A group of Master Guides from Seventh-day Adventist churches in eastern El Salvador joined the effort to battle forest fires that spread across the mountainous region of Arambala in the northern part of the Morazán state last month. More than 250 acres of forest terrain was destroyed by the fires.
A group of more than 20 young people made the treacherous journey to transport water to firefighters, national civil police, civil protection agents and other volunteers who were working to weaken the fires.
Marvin Guzmán, youth ministries director for the Adventist church in East El Salvador, heard the appeal from government officials for young volunteers to assist in the firefighting efforts and called on three Master Guide leaders closest to the region to help.
“We found out that local residents had been battling the flames alongside and the strong winds had complicated the efforts, tiring them after three straight days,” said Olid Rodriguez, a Master Guide from the San Miguel district. Rodríguez, along with fellow Master Guides Amadeo Flores, Jaime Canizales and others, donned hard hats, leather gloves and large sacks to fill with water.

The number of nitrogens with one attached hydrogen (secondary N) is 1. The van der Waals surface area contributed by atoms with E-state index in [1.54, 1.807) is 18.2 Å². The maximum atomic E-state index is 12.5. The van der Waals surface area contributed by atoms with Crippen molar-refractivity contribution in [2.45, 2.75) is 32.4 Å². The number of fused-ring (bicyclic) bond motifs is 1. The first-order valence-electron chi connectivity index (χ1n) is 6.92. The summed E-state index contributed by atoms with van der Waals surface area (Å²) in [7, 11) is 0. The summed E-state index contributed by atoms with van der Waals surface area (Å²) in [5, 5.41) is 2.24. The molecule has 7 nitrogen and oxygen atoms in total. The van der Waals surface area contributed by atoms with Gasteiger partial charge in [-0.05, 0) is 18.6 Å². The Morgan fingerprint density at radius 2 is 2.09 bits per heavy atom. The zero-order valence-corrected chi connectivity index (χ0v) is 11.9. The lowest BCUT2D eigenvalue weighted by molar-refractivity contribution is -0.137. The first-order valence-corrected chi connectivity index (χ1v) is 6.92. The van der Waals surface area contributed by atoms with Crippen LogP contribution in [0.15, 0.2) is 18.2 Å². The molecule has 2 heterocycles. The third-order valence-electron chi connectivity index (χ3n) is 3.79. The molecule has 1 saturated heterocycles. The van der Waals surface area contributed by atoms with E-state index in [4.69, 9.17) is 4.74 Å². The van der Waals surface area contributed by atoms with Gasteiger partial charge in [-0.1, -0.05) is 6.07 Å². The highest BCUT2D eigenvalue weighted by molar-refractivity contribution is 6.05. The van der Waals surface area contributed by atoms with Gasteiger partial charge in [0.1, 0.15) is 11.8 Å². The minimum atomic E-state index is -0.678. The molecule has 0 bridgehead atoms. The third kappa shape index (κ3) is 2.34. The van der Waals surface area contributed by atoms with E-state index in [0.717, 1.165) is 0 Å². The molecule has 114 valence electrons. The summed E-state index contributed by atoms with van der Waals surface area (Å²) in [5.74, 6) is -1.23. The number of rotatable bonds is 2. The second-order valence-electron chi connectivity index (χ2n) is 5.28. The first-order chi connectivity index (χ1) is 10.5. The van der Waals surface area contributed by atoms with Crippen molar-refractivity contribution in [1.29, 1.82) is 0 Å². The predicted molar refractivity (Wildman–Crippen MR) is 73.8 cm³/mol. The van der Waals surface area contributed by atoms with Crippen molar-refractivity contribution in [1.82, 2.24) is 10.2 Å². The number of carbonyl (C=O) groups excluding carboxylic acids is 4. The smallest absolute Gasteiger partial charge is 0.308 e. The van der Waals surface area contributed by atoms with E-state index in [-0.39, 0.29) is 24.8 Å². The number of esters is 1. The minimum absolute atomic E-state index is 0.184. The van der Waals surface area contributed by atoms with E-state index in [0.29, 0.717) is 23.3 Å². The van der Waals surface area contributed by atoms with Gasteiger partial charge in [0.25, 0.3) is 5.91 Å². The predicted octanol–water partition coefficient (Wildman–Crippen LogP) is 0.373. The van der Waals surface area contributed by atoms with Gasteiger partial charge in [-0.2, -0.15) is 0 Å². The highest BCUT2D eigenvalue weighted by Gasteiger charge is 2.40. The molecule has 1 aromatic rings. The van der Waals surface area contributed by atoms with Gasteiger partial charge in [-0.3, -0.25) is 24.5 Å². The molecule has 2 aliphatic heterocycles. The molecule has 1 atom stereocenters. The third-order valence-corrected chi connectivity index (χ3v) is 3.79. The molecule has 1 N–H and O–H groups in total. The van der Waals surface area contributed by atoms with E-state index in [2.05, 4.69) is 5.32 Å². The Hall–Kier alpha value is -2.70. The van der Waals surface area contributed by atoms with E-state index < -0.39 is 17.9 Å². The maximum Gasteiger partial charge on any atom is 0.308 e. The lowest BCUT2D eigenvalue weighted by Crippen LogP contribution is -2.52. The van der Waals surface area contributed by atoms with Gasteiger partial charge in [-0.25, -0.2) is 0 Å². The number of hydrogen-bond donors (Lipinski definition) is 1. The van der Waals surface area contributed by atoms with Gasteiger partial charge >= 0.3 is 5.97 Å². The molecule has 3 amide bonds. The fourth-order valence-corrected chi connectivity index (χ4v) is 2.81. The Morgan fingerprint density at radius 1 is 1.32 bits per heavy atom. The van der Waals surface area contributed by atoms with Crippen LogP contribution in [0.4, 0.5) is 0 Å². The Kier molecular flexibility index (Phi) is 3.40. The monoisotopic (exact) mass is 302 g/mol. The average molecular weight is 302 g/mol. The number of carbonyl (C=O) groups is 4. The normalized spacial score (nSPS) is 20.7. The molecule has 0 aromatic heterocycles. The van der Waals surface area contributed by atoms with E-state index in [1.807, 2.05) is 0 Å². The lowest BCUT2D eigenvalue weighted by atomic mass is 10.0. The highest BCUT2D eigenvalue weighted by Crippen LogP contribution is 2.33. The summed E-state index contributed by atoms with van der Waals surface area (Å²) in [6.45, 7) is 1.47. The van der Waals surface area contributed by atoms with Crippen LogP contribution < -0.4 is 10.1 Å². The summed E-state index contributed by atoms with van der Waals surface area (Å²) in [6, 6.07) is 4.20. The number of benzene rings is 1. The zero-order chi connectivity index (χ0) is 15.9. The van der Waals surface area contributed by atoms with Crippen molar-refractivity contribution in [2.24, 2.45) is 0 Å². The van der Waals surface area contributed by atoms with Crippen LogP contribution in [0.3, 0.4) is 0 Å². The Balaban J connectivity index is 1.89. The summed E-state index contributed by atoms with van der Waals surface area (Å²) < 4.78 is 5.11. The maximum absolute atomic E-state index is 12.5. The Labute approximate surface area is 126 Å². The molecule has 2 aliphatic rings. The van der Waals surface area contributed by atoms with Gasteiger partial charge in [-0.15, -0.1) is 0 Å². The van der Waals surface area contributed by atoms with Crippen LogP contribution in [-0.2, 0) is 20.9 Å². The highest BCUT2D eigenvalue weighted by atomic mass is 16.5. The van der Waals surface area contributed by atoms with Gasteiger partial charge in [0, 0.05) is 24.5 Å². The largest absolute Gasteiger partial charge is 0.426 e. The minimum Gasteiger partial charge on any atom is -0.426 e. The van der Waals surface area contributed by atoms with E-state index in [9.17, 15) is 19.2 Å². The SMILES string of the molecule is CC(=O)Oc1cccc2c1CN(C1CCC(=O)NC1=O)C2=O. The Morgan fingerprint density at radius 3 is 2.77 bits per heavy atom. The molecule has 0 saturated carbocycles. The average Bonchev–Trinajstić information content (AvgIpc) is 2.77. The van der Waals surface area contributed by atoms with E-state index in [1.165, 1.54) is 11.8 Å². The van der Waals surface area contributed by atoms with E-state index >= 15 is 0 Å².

“We had to climb about one kilometer over the mountain to where there was a brook to fill our water backpack, and continue another 1.5 kilometers to where the fires were being put out,” said Flores. “Once there we helped clean up and try to prevent the fire from reviving again.”
Each master guide volunteer made the journey four times up and down the mountain, added Flores.
Thanks to the combined efforts of the volunteers and government agencies, the fire was put out and many communities spared. “Many praised our efforts along the way and gave us water and hot meals as a thank you,” said Flores. “They called us ‘heroes’”.
Salomón Bercián, a member of the Master Guides Club of Jocoro, was delighted to take part in the effort. “It was 6:30 in the morning when I had my devotional and gathered my tools and was ready to answer the call from my church to team up in aiding those in the forefront of the fires,” said Bercián. “As we walked through the mountain, we could see the fumes the fires caused. Once we got to where residents and other volunteers were waiting for us so that together we could accomplish the task at hand.”
Working together as a youth movement is a unique experience and much more when it fulfills the mission of serving God, the church and fellow men, added Bercián. “We give God the honor and glory for the faith and strength He gave us to serve the community during these efforts.”